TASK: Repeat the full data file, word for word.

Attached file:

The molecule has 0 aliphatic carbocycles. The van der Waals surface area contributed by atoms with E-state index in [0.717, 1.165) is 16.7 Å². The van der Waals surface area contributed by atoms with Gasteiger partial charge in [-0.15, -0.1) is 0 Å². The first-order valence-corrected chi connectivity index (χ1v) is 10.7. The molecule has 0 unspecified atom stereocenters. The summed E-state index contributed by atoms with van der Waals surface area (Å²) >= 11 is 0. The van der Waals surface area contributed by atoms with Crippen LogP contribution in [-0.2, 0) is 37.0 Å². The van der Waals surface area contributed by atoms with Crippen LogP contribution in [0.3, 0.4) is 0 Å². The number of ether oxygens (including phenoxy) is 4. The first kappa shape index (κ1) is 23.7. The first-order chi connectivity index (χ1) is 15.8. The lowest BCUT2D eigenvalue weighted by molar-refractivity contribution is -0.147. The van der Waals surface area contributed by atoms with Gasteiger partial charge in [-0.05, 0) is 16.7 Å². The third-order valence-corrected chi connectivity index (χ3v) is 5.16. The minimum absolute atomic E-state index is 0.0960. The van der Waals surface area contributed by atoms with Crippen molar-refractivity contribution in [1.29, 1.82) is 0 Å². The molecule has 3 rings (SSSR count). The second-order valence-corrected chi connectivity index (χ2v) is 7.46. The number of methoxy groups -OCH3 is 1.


The molecule has 0 aliphatic carbocycles. The van der Waals surface area contributed by atoms with E-state index in [0.717, 1.165) is 16.7 Å². The van der Waals surface area contributed by atoms with Gasteiger partial charge in [-0.15, -0.1) is 0 Å². The first-order valence-corrected chi connectivity index (χ1v) is 10.7. The molecule has 0 unspecified atom stereocenters. The summed E-state index contributed by atoms with van der Waals surface area (Å²) >= 11 is 0. The van der Waals surface area contributed by atoms with Crippen LogP contribution in [-0.2, 0) is 37.0 Å². The van der Waals surface area contributed by atoms with Crippen LogP contribution in [0.3, 0.4) is 0 Å². The number of ether oxygens (including phenoxy) is 4. The first kappa shape index (κ1) is 23.7. The first-order chi connectivity index (χ1) is 15.8. The lowest BCUT2D eigenvalue weighted by molar-refractivity contribution is -0.147. The van der Waals surface area contributed by atoms with Gasteiger partial charge in [-0.05, 0) is 16.7 Å². The third-order valence-corrected chi connectivity index (χ3v) is 5.16. The minimum absolute atomic E-state index is 0.0960. The van der Waals surface area contributed by atoms with Crippen molar-refractivity contribution in [1.29, 1.82) is 0 Å². The molecule has 3 rings (SSSR count). The second-order valence-corrected chi connectivity index (χ2v) is 7.46. The number of methoxy groups -OCH3 is 1.